• Barbara Hass

    If 40 is the new 30, isn’t 16 the new 6?  We ought to allow children to be children, long enough to learn the curriculum required for K-12 AND long enough to learn the lessons of childhood.  The rest of their entire lives will consist of adulthood and work environments.  I don’t believe that my peers wish they had more time to sit in their cubicles.  This design that mimicks a workplace is dreaded and disdained by workers who are relegated to jobs in front of computers;  this office design has proven to reduce productivity, increase depression and create new chronic illnesses in adults.  Why would you want to start this process at a younger age?  Give kids an environment where they can be the best kids they can be;  they will show up for school, learn, be proud of their work and feel nurtured by their teachers and environment.

  • Juju Switz

    Balance my friends…what is a school without sports, music and art? Technology is important but not at the expensive other equally important skills. Why would parents send children to a workplace-like environment sitting in cubicles all day.. they have the rest of their lives to spend in those places. Give them back their adolescence.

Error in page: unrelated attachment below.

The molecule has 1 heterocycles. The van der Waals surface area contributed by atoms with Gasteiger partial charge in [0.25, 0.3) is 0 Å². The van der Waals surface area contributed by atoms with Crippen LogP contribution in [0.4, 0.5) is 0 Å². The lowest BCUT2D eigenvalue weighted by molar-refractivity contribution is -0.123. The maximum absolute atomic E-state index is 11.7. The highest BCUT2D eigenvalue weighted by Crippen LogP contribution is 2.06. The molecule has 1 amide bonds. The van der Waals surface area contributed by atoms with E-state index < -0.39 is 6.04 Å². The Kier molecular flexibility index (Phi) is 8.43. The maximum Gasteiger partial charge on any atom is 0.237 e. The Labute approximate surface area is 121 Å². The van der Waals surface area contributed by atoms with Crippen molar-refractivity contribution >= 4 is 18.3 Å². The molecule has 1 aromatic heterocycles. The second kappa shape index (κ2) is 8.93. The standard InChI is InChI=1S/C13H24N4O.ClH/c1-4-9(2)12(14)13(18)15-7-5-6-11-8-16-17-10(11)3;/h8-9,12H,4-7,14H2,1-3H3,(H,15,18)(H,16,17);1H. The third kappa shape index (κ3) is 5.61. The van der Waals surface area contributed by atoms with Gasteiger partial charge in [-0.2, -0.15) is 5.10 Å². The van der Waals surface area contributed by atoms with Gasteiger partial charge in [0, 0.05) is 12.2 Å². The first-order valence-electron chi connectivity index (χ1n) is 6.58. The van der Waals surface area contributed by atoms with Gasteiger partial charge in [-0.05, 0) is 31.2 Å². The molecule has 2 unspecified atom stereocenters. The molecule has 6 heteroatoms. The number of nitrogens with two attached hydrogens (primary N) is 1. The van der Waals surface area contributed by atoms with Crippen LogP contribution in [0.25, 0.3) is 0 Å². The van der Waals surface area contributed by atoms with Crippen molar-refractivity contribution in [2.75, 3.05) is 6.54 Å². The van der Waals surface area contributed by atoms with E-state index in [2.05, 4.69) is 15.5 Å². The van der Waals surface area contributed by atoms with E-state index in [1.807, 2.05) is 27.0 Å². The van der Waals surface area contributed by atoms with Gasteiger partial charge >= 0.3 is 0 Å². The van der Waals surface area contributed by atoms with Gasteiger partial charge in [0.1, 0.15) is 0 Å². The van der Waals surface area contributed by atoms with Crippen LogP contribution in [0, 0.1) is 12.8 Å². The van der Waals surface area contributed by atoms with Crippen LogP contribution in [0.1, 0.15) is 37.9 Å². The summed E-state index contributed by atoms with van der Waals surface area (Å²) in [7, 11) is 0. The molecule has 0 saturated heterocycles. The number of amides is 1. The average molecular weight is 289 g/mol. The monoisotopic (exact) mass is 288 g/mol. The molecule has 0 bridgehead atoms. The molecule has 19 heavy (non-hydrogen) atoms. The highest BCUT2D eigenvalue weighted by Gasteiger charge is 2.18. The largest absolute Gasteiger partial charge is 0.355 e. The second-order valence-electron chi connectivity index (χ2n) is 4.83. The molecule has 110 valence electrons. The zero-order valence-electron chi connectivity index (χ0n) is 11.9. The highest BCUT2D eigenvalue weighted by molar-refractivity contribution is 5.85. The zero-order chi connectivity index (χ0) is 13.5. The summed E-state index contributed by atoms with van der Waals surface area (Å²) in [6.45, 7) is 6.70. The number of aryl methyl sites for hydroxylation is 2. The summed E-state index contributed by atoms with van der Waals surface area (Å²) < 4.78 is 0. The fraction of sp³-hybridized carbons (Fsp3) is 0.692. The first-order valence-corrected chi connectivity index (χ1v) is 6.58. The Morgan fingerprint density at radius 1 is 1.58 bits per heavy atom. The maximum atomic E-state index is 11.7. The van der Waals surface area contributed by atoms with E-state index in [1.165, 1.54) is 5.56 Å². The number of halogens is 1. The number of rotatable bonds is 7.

• My child is NOT a test score

    Talk about yet another way to disconnect us from each other.  Seems to be the focus that we should stare at a computer screen all day and not develop relationships with living, breathing, feeling, real-life LIFE.   “Flex founder and CEO Mark Kushner said this setup mimics real life.”  Which real life is this CEO referring to?  Once again, a CEO making decisions about education….What about whole child, art, sports, music, community, spirit building in school.  When does this happen at Flex?  Good for learning, but learning what?  This type of use of technology seems lacking in human touch, which is the life I hope to maintain for our world.

  • Ajitha

     I like the idea but there definitely  are tradeoffs… What about the emotional bonding between a teacher and student?
    What about the regular peer grouping and interpersonal skills which is an essential part of growing to be mature social beings?  What about  school sports events  and rock bands?Maybe a healthy blend of both would bring in the balance.